A more sophisticated electrical grid is needed
Letter to the Editor
In order to help adapt to developing Kootenay climate changes, we need a more sophisticated electrical grid that allows autonomous residential/commercial and community power producers to sell their surplus solar, wind, forest biomass and micro hydro energy. This in turn would augment our large hydro generation infrastructure in the face of significantly changing precipitation trends, disappearing glacier water sources, a warming climate and increased electrical demand (e.g. electric transport).
Numerous opportunities are also being missed. One only needs to look south to Washington state and see the phenomenal growth of renewable energy projects creating a wealth of businesses and jobs as a result of a “modern” electrical grid. And lowering the carbon footprint at the same time!
By contrast, as matters currently stand in B.C., the Ministry of Energy, Mines and Petroleum Resources (EMPR), which is responsible for legislative oversight of energy production, only allows small renewable electrical producers to offset their electrical production against their own electrical bills and not to sell any excess through the grid.
It is not the intent of this program to provide a means for bringing their output to the market. The program, called “Net Metering,” is actually a dis-incentive for residents to become involved as a “grass roots” movement in alternative renewable energy. It is no wonder the uptake on this program has been small. As of 2016, Fortis had only 100 participants in its Net Metering program most of whom were producing electricity from residential solar installations.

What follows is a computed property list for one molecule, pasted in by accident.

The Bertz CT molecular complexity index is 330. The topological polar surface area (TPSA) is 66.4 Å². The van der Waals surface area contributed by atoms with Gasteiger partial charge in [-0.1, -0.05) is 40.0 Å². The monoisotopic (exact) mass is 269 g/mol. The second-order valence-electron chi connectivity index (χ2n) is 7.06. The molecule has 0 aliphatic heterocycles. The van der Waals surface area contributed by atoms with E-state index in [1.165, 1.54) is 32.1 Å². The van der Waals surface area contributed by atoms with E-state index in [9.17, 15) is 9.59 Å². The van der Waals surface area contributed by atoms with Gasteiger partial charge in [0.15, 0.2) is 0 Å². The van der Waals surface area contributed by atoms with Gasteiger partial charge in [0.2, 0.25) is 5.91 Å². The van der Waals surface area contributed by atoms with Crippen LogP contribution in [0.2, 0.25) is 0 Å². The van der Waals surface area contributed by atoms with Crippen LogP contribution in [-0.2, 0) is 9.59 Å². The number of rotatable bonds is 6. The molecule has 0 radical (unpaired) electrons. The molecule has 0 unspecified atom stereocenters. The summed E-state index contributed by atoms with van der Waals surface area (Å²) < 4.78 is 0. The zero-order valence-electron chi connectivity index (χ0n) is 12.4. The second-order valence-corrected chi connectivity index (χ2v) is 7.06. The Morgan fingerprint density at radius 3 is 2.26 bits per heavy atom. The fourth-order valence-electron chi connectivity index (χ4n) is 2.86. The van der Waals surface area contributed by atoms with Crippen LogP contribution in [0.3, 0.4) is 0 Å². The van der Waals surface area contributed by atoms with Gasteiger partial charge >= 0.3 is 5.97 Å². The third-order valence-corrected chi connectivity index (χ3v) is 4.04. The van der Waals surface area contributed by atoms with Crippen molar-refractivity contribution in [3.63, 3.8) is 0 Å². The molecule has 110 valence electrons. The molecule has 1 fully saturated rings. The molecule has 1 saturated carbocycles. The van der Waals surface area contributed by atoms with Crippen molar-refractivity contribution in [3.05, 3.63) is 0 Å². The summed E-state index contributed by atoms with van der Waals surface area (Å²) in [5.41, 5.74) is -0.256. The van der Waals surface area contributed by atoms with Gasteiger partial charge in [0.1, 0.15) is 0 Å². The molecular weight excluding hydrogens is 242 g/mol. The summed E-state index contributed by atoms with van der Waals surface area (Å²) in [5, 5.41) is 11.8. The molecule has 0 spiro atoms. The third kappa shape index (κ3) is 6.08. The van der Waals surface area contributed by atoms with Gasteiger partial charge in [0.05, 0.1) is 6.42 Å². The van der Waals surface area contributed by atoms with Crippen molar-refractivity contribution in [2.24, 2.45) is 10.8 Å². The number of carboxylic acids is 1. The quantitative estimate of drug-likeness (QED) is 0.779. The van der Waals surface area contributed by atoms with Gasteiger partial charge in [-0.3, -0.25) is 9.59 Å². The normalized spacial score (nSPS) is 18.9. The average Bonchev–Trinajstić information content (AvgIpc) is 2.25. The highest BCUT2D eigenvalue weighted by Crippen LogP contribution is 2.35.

Also, rather than wanting to encourage the sale of electricity from renewable projects, last year, the EMPR went in the opposite direction and applied to the Utilities Commission to prevent BC Hydro from buying the excess energy from Independent Power Projects. While the EMPR seems determined to block the growth of independent renewable energy systems, the rest of the world, including other parts of Canada, have embraced the concept in line with the growing support for a broadly sourced renewable energy.
On a positive note, both B.C. Hydro and Fortis may be open to change as their statements on environment say they “seek feasible, cost-effective opportunities to decrease greenhouse gas (GHG) emissions and increase renewable energy sources.”
Time to change BC Hydro to ‘B.C. Renewable Energy’ and take an important step towards a greener future. Fortis, Columbia Power, Columbia Basin Trust and Nelson Hydro will undoubtedly continue to follow the path of BC Hydro as directed by the Ministry of Energy, Mines and Petroleum Resources.